Many homeowners may decide to go down the route of selling a house at auction for a number of reasons, such as looking for a quick sale or hoping to enter a bidding war to boost the value of their house. Either way, you may want to find out more about the process of selling your house at auction. We have put together this guide to selling a property at auction, to help you understand the process and what to expect before your property goes under the hammer.
Table of contents:
- The auction process in 6 steps
- How long does it take for the sale to go through?
- How much does it cost to sell a property at auction?
- Pros and cons of selling a house by auction
You may be wondering, what is the home auction process? Well, there are six main steps to selling a house at auction. They are as follows:
The first step is an assessment of your property by the auction house. They will tell you whether your property is suitable to sell at auction, and how much it is worth. It is a good idea to find out the value of your home before auctioning your home, so you know what to set your reserve price at.
- Entry fee and commission discussion
After your meeting with the auctioneer, you will find out the fees and commission. Even if your property does not sell at auction you must still pay these costs, so be aware of the costs and whether you can afford it.
- Property inspection
Surveyors will be sent to examine your home to be placed in the auction booklet and/or online. They will take photographs and measurements.
The photographs and measurements taken in step 3 may be used to market your property. Auctioneers often promote your property through the press, online and their own auction brochures. Auctioneers will report the interest on your home back to you.
After the marketing of your home, hopefully there will be a lively presence at the auction house. Any bids on your property can be made in person, online or even via telephone.
- Sale completion
Once the hammer falls, the buyer must pay a 10% deposit there and then. This is a legal obligation required to complete the purchase of your home.
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In general, the length of time it takes to sell a house at auction can vary – in some cases it may be as quick as 2 months.
It is advisable to put your property up for auction at least 6 weeks in advance, and once the hammer falls, sale completion should take 28 days. This is because someone buying a house by auction must commit to paying a 10% deposit upfront, with just one month to pay the remaining amount.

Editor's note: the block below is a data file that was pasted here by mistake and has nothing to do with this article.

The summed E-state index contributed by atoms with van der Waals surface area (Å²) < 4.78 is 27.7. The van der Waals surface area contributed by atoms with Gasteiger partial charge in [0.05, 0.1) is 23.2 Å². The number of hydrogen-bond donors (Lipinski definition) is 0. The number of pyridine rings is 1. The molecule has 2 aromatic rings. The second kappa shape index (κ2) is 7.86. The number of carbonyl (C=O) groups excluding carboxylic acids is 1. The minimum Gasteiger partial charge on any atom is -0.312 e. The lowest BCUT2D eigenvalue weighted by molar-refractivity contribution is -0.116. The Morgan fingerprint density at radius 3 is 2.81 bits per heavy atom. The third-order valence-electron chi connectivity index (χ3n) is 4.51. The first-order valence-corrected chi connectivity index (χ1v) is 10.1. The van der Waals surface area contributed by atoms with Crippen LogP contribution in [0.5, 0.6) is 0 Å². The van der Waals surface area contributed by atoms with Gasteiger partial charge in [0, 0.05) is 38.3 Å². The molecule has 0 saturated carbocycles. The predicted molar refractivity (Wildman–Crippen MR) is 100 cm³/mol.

Before you go ahead with selling a house at auction, it is important to look into the costs involved. Although there are no hidden auction fees, the cost of selling via auction can really mount up; before long you could be financially unable to go on with the process.
The fees themselves vary, and often you will need to pay an entry fee and commission. Entry fees depend on the auction house, and commission fees are a percentage of your sale price – typically 2.5%. For example, if you decide to sell your home for the value of £250,000, you should expect to pay the auctioneer £6,250.
You must also pay legal fees and hire a solicitor to put together a legal pack, which depends on the solicitor you decide to hire. This tends to be anywhere between £350 and £500.
To find out more about the costs, read this post: How much does it cost to sell a house at auction?
When it comes to selling a property at auction, there are a number of things you must consider before going ahead. What are the pros and cons of auctions? Is it really worth it?
- Chain-free property sale
- Bidders may get into a bidding war and increase the value of your property
- All properties must reach a reserve price before being sold – this is set before auction day
- The cost of selling at auction may actually exceed estate agent fees
- If you don’t reach your reserve price, you must still pay for the auction expenses
- The sale price will not match the true value of your property – bidders tend to want a bargain
- The sale isn’t always fast – it can take up to 3 months to complete
Feature image credit: Freedomz / Shutterstock